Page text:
This new technology is an absolute “game-changer” for millions of deaf Americans.
Lose the pad of paper and pencil. Say goodbye to those awkward interactions with deaf customers as we struggle to communicate and provide goods and services to them.
Check out here what this Newport Beach Restaurant is doing to provide translation services for its deaf clientele.
This technology has been in use for years in the medical field to help deaf and hard of hearing patients communicate with their doctor.
The Language People have hit a “home-run” with this product.
On a recent afternoon last month at the new PizzaBar restaurant in Newport Beach, Tom Gruenbeck glanced down at a tablet computer and pushed a large green display labeled “interpreter.”
Within moments, the device atop the bar connected him to a smiling woman, who, via the magic of live teleconferencing, helped him place an order.
In sign language, Gruenbeck indicated that he wanted pepperoni pizza and a drink.
The interpreter signed a follow-up question about the size of pizza he wanted. “I want a really big one,” Gruenbeck signed back.
The interpreter laughed before speaking his order so that Gary Decker, standing behind the tablet and listening in, could understand it.
Gruenbeck, an attorney for Language People, a Murrieta-based translation service, and Decker, PizzaBar’s primary owner, were demonstrating how the restaurant’s newly installed sign-language kiosk, dubbed LP Revolution, promises to be a game-changer in the restaurant world.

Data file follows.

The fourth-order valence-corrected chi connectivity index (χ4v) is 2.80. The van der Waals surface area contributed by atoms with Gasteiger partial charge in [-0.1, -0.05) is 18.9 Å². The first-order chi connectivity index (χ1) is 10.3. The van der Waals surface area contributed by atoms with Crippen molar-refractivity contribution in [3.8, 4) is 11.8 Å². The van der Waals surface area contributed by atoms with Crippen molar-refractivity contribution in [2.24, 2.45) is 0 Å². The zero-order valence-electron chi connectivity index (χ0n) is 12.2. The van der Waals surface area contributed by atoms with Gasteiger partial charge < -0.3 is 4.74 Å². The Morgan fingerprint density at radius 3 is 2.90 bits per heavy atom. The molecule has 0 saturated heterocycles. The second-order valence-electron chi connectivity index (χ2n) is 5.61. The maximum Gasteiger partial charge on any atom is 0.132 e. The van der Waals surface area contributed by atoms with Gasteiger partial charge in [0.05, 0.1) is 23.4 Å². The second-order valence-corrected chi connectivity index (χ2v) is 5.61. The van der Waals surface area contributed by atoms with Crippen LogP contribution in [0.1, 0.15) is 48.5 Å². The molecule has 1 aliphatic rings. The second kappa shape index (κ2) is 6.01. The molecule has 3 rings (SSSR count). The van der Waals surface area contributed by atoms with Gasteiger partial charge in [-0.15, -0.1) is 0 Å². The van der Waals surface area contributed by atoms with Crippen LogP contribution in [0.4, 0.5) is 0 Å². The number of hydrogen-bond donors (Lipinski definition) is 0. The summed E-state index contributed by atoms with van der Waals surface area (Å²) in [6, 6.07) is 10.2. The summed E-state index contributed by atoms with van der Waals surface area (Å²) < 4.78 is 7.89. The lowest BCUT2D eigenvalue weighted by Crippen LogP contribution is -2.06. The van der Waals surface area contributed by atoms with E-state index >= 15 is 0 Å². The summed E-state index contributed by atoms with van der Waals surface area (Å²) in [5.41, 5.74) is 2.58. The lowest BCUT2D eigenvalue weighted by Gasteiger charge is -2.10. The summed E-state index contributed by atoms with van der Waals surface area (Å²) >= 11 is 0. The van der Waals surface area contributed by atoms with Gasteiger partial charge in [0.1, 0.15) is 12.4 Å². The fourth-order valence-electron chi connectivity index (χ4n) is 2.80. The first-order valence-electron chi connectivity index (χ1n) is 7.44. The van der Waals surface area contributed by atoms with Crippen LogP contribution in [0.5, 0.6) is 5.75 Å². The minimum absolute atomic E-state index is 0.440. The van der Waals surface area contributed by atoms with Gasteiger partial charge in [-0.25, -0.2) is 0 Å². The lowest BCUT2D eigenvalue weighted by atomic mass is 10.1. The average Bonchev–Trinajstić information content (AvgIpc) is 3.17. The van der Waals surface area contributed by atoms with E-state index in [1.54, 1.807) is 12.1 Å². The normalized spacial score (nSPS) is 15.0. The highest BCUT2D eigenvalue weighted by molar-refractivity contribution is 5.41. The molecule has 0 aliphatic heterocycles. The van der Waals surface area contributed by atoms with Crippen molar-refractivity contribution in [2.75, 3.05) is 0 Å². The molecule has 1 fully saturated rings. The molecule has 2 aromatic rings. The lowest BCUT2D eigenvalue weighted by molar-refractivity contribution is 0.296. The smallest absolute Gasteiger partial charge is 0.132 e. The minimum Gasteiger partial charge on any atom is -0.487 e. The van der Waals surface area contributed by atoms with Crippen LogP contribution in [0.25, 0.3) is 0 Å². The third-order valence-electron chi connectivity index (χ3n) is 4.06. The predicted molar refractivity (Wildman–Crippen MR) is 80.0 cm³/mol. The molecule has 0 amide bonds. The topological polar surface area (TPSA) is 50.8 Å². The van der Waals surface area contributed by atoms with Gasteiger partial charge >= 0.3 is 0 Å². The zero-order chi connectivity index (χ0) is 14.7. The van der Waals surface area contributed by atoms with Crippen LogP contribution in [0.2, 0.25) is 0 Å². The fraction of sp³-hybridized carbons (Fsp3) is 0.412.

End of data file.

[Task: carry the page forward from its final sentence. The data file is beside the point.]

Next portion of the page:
“This provides true equality” for the deaf community, Gruenbeck said.
“I’m excited about having it,” Decker said. “There’s a demand for it.”
The on-demand interpreting technology is commonly used in hospitals and other businesses, Gruenbeck said. But PizzaBar is a pioneer for its use in restaurants. With the interpretation tablet, it has become Language People’s first certified deaf-friendly restaurant in the United States.
“Language People is dedicated to encouraging equal access and [Americans with Disabilities Act] compliance for all, including the deaf,” Lisa Wrench, Language People’s chief executive, said in a statement. “By introducing the LP Revolution, we are letting the world know it’s time to listen to the deaf community and treat them equally.”
Gruenbeck sees a lot of potential for others to install LP Revolution kiosks. Businesses pay a nominal fee for the service, he said.
PizzaBar unveiled the kiosk during a party at the restaurant at 2201 W. Balboa Blvd. More than 85 people attended, Gruenbeck said.
The first customers to use the service were a deaf couple. The wife ordered a glass of water with a lemon wedge, Gruenbeck said. The simple request meant so much to her that she cried.
“Tears of joy,” Gruenbeck said.
If you are a small business owner that provides goods and services to the public, this product is a “must-have”.
With over 30% of the disabled community being deaf or hard of hearing, think about the positive impact you could make to your bottom line by providing this service.
The deaf community is very strong and tightly connected. When deaf individuals’ find a business that treats them with respect and goes up and beyond to provide their services and products to them, they spread the word to all of their friends and family.
I bet the owner of PizzaBar in Newport Beach is jumping for joy over his increased business since introducing the LP app.
Go to languagepeople.com to learn more about this product and how it can improve your business.